Google created a meritocracy that calls for a holistic strategy encompassing everything from your logo to your keywords, giving you an edge across all media: paid, earned and owned.
When the World Wide Web debuted more than 20 years ago, one problem that immediately became obvious was that this open network lacked any functional mechanism for evaluating the quality of content placed upon it. While armies of human curators - including Yahoo's legions of editors and About.com's teams - worked mightily to achieve this goal throughout the 1990s, it was only with the arrival of Google that machine intelligence began to be effectively applied to the problem, thus heralding the dawn of a true media meritocracy.
Simultaneously, Wikipedia became the de-facto standard source for almost any bit of information one could possibly want, relying on the "wisdom of crowds" and a self-correction system that worked even better than its precursor, DMOZ.org. Wikipedia remains one of Google's favorite domains.
Google's fundamental values are deeply meritocratic. The fundamental assumption of Page Rank - its algorithmic cornerstone - is that web pages with more links to them have more merit than those lacking them, and should therefore be accorded better organic visibility on results pages. Similarly, on the paid side, Quality Score strongly influences the rank of a given ad by factoring in expected click-through rate, ad relevance and landing page experience, causing "better" PPC campaigns to run more cheaply. Lately, Google's merit-seeking algorithms have been joined by those of social sites such as Facebook, Twitter, YouTube, and even Reddit. While the social algorithms work very differently from PageRank, they are designed to surface content - both paid and unpaid - given the stamp of merit in the form of Likes, follows, shares, or time spent viewing.
Visual forms of content enjoy a (Read more...) advantage in the digital marketing ecosystem. Witness the surge in popularity of infographics. "Infographics utilize visual stimulation, breaking through the clutter and giving the textual content a greater chance of being read," says Justin Beegel, founder and president of Infographic World. "The SEO value and social media value of a great infographic are a significant added benefit."
Obviously, there remains a yawning gulf between the goals of such a meritocratic system and the market reality. Big brands continue to enjoy inherent advantages in the battle for users' attention. They benefit from the billions sunk into historical brand-building campaigns, from unrestricted PPC budgets that let them (temporarily) ignore the dictates of Quality Score, and from their capacity to field content marketing efforts employing top-tier edit, design, and tech talent. The merit-seeking algorithms haven't been powerful enough to kill the brand advantage or create a truly level playing field; what they have done, however, is make this battle less one-sided than ever.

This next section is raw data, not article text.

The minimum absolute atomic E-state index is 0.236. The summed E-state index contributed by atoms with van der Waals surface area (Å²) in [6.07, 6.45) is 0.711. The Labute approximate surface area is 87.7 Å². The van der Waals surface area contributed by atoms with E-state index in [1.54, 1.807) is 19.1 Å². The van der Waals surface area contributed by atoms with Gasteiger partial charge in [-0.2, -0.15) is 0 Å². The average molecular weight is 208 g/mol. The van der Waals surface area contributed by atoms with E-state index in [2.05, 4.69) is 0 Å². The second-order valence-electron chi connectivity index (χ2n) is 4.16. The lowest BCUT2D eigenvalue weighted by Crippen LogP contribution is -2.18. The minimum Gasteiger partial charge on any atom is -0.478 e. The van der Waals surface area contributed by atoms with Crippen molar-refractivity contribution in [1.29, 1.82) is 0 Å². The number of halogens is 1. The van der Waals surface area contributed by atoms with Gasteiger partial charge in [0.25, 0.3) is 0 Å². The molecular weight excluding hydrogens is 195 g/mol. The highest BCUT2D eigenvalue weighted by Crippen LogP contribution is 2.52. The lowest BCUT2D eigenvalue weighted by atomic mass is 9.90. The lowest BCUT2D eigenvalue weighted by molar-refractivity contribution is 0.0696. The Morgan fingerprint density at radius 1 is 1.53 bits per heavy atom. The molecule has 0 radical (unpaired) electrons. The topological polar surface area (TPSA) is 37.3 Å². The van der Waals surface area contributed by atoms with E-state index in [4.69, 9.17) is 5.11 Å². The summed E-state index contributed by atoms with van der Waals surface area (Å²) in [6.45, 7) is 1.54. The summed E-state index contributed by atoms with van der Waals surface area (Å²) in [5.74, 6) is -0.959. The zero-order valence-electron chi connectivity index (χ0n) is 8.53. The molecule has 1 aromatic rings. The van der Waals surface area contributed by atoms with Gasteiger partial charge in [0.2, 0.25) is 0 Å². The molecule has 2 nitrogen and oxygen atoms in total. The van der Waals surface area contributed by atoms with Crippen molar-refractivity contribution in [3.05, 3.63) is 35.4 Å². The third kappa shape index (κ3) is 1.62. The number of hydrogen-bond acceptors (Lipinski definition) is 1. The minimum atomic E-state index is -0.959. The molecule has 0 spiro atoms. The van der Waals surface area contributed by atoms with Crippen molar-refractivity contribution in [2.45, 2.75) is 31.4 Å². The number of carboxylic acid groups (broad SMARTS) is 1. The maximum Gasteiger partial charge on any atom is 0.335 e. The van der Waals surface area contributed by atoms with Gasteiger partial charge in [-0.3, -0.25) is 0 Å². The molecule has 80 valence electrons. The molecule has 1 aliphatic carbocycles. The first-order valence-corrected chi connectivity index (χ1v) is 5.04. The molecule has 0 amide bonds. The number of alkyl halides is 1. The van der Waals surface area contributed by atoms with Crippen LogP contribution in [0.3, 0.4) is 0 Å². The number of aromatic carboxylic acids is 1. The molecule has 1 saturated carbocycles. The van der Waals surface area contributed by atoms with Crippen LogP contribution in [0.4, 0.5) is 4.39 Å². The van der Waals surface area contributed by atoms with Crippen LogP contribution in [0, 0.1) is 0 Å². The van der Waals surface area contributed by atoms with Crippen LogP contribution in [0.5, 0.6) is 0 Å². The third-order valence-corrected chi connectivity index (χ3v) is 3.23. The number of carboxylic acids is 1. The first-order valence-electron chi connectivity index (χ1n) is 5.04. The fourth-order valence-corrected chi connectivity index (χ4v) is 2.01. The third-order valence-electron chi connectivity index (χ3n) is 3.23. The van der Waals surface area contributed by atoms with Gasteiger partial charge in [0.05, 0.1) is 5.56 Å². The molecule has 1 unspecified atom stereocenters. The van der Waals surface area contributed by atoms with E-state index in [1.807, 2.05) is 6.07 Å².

This has three important implications for marketers and non-marketers alike:
1. Meritocracy is the Flip Side of Transparency
It is no longer possible for any brand, big or small, to hide what it actually does behind clever ad campaigns and aggressive PR agencies. Eric Schmidt's famous quote on privacy - "If you have something that you don't want anyone to know, maybe you shouldn't be doing it in the first place." - applies equally to individuals and corporations. This kind of radical transparency is both new and deeply frightening to many because it forces all of us to be accountable for our actions, in the boardroom (Sony), the bedroom (Ashley Madison), and just about everywhere in between.
On Yelp, TripAdvisor, GlassDoor, BBB.org, and countless other social media sites, private business activities, especially their impact on consumers, aren't private anymore: they are the public's business. The good news is, if your product is excellent, your customer service flawless, your tactics ethical, and your employees beyond reproach, you have a better chance of rising to the top than at any prior time in human history.
2. Your Ads - And Your Entire Sponsored Experience - Can't Suck
Any message or ad creative that doesn't earn its way into view has no chance of burning its way into your customer's consciousness. If your ad is annoying, interruptive, irrelevant, or natively inappropriate, you will alienate your prospects and annihilate your chances of creating any positive affinity. Worse, you won't even be able to measure the damage until it's too late.
3. You Need to Think Holistically
Linear marketing thinking, such as AIDA and storytelling, hasn't been made obsolete, but its conceptual limitations are becoming more observable as we learn more about how human beings actually use the Web. Prospects don't always follow a purpose-driven, rational journey to your products and services through a funnel. They browse and scan, hunt and peck, and wander hither and yon. Prospects neither have the time nor the inclination to delve deeply into your brand story, however good it is, for more than a few microseconds.
Raw marketing power and blunt force interruption doesn't cut it anymore. To make an enduring impression in the new media meritocracy, you need a holistic strategy - from your logo and tagline, all the way through your 4Ps and power keywords - that gives you an edge across all media, whether it's paid, earned, or owned.
Whether it's an overall marketing strategy, the latest SEO plan, or an individual piece of content, just like Wayne and Garth, ask yourself, "Am I worthy?" If not, don't expect stellar results.
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